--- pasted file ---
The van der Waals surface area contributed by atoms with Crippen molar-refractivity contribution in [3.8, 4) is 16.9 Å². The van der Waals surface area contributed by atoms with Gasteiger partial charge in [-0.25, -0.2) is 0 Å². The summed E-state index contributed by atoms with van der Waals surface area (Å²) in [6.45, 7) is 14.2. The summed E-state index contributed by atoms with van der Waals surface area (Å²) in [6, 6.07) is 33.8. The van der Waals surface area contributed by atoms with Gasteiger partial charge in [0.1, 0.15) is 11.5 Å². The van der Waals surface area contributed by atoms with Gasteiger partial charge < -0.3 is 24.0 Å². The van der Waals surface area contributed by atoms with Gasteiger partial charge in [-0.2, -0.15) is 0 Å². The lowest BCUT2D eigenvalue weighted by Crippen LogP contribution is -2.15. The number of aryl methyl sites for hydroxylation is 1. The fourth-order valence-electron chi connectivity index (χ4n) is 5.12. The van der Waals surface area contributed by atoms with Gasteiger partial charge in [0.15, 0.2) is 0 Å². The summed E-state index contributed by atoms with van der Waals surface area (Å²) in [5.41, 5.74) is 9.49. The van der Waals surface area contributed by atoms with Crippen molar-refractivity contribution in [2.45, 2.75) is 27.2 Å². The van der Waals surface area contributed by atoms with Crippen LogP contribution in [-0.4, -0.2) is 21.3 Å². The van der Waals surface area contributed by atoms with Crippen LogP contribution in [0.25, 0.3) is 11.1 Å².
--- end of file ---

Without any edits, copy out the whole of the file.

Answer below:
The van der Waals surface area contributed by atoms with Crippen molar-refractivity contribution in [3.8, 4) is 16.9 Å². The van der Waals surface area contributed by atoms with Gasteiger partial charge in [-0.25, -0.2) is 0 Å². The summed E-state index contributed by atoms with van der Waals surface area (Å²) in [6.45, 7) is 14.2. The summed E-state index contributed by atoms with van der Waals surface area (Å²) in [6, 6.07) is 33.8. The van der Waals surface area contributed by atoms with Gasteiger partial charge in [0.1, 0.15) is 11.5 Å². The van der Waals surface area contributed by atoms with Gasteiger partial charge < -0.3 is 24.0 Å². The van der Waals surface area contributed by atoms with Gasteiger partial charge in [-0.2, -0.15) is 0 Å². The lowest BCUT2D eigenvalue weighted by Crippen LogP contribution is -2.15. The number of aryl methyl sites for hydroxylation is 1. The fourth-order valence-electron chi connectivity index (χ4n) is 5.12. The van der Waals surface area contributed by atoms with Gasteiger partial charge in [0.15, 0.2) is 0 Å². The summed E-state index contributed by atoms with van der Waals surface area (Å²) in [5.41, 5.74) is 9.49. The van der Waals surface area contributed by atoms with Crippen molar-refractivity contribution in [2.45, 2.75) is 27.2 Å². The van der Waals surface area contributed by atoms with Crippen LogP contribution in [-0.4, -0.2) is 21.3 Å². The van der Waals surface area contributed by atoms with Crippen LogP contribution in [0.25, 0.3) is 11.1 Å².